Irreplaceable Trees

The Mariposa Grove of Giant Sequoias, along with Yosemite Valley, was the first federally protected scenic area in the country (1864).

Yosemite Conservancy began an ambitious multi-year project to protect these magnificent giants for the future. Restoring Mariposa Grove aims at reversing over 146 years of development by balancing visitor needs with ecological protection. It identifies the best strategies for protecting the Grove while creating a peaceful and tranquil visitor experience.

Today, park scientists are closely monitoring animal populations that live within the Grove’s special ecosystem, including Pacific fishers and the only known breeding female in the park who has her pups in and near the Grove. Scientists are collecting data on Grove hydrology, as roads, trails and underground facilities have dramatically changed the water flow that these trees depend on. The park is also analyzing vehicle and pedestrian circulation patterns to help craft an improved model that will protect the fragile root systems of these trees.

Learning from the Past

Yosemite’s Wawona Tree became a famous tourist attraction in 1881 when a tunnel was cut into it, allowing cars to drive through. It fell in the winter of 1968-69. The tunnel, among other factors, contributed to toppling this 2,100 year old giant.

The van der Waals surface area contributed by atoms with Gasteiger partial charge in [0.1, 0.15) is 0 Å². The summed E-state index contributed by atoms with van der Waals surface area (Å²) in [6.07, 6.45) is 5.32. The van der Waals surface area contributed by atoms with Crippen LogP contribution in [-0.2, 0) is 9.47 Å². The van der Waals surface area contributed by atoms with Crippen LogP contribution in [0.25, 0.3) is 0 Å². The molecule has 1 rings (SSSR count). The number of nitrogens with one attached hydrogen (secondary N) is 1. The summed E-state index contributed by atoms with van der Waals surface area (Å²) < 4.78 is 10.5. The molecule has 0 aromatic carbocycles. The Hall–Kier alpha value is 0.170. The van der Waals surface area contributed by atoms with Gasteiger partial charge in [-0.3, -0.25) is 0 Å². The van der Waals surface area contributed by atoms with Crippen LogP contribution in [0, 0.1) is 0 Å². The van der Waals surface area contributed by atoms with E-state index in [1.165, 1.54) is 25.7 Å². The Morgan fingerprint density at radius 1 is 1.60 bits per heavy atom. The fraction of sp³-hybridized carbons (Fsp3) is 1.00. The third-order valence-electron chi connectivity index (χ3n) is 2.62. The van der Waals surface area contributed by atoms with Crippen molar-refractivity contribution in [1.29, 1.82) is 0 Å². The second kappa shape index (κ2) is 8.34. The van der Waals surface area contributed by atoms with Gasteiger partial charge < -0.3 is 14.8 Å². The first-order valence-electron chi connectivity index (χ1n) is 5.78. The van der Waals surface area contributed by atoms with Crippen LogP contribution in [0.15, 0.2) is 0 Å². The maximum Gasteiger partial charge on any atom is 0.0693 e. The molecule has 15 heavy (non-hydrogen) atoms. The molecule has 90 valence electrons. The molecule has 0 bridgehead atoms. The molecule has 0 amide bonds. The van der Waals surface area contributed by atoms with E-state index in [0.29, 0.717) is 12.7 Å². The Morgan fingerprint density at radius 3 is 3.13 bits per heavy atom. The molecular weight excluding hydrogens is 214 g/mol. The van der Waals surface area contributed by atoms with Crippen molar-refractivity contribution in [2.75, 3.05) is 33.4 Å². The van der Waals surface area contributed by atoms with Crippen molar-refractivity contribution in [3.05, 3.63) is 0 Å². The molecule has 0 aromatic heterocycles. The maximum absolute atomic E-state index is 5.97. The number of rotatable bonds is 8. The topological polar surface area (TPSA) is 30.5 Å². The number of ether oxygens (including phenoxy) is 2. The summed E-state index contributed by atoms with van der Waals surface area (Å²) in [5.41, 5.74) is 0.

Restoration Benefits Grove and Visitors

Both sequoias and visitors will benefit as a result of the project work.

  • Restoration efforts focused on areas where giant sequoia habitat has been disturbed
  • Improved grove ecology based on protecting the fragile root systems of these giant sequoias
  • Reinforcing the majesty, dignity and importance of these monarchs from the past will help visitors have a higher quality experience in the Grove

1,000 to 3,000 Years to Grow a Similar Tree

With your continued support we can help prevent these trees from falling. It is hard to comprehend, but if one of these trees topples, it would take between 1,000 and 3,000 years to grow a similar tree in its place.

Partnering with Yosemite National Park

Bill Kuhn

Vegetation Ecologist

Project Notes

The majestic giant sequoia have stood watch over the changing landscape of Yosemite for millenia.